Journal Article
Randomized Controlled Trial
Research Support, Non-U.S. Gov't
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Autonomic nervous system and endocrine system response to upper and lower cervical spine mobilization in healthy male adults: a randomized crossover trial.

BACKGROUND: Cervical spine mobilizations may differentially modulate both components of the stress response, consisting of the autonomic nervous system and hypothalamic pituitary adrenal-axis, depending on whether the target location is the upper or lower cervical spine. To date, no study has investigated this.

METHODS: A randomized, crossover trial investigated the effects of upper versus lower cervical mobilization on both components of the stress response simultaneously. The primary outcome was salivary cortisol (sCOR) concentration. The secondary outcome was heart rate variability measured with a smartphone application. Twenty healthy males, aged 21-35, were included. Participants were randomly assigned to block-AB (upper then lower cervical mobilization, n  = 10) or block-BA (lower than upper cervical mobilization, n  = 10), separated by a one-week washout period. All interventions were performed in the same room (University clinic) under controlled conditions. Statistical analyses were performed with a Friedman's Two-Way ANOVA and Wilcoxon Signed Rank Test.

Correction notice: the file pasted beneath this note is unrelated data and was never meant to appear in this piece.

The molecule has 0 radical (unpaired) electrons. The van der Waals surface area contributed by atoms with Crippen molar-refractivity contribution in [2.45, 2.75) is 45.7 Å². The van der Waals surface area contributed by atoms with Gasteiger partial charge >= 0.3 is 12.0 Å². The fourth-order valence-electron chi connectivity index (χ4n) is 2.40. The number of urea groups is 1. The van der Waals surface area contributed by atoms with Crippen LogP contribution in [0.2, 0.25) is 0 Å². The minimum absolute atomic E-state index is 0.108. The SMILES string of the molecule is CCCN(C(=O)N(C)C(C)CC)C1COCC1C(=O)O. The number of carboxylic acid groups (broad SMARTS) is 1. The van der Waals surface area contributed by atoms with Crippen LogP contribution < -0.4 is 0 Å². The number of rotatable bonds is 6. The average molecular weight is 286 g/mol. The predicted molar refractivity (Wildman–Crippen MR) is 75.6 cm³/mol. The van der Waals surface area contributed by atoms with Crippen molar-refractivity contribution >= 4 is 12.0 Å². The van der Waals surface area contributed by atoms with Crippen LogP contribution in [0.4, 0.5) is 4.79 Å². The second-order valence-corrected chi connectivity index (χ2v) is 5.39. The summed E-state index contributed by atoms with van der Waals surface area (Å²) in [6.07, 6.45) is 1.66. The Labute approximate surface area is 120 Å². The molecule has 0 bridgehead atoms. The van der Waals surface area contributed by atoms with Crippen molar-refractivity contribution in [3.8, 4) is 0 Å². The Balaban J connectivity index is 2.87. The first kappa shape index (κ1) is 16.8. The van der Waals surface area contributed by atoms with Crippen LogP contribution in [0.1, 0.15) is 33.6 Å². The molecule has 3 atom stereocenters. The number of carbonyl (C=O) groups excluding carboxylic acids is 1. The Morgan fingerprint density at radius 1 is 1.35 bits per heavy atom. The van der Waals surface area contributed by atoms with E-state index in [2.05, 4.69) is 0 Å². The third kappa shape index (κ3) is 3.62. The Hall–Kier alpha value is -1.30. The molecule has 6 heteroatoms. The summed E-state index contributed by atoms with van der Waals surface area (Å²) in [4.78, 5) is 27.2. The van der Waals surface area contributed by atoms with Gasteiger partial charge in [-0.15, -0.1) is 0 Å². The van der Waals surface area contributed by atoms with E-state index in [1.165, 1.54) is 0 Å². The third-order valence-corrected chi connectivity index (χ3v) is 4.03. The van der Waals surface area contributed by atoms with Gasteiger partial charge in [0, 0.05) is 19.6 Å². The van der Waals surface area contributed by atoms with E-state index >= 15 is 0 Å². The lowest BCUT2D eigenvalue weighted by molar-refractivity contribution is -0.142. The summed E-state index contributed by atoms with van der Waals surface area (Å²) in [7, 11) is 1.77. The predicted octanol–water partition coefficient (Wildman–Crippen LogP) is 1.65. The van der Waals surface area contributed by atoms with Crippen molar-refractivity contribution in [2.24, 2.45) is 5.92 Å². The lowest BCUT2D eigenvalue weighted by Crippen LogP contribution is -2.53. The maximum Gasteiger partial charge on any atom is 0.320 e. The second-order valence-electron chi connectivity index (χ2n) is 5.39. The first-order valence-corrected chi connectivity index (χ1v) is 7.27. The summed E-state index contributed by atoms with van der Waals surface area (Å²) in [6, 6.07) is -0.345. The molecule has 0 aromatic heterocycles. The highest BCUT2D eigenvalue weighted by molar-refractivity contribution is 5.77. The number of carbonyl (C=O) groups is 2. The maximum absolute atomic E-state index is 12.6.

RESULTS: Within groups, sCOR concentration reduced thirty-minutes following lower cervical mobilization ( p  = 0.049). Between groups, sCOR concentration was different at thirty-minutes following the intervention ( p  = 0.018).

CONCLUSION: There was a statistically significant reduction in sCOR concentration following lower cervical spine mobilization, and between-group difference, 30 min following the intervention. This indicates that mobilizations applied to separate target locations within the cervical spine can differentially modulate the stress response.

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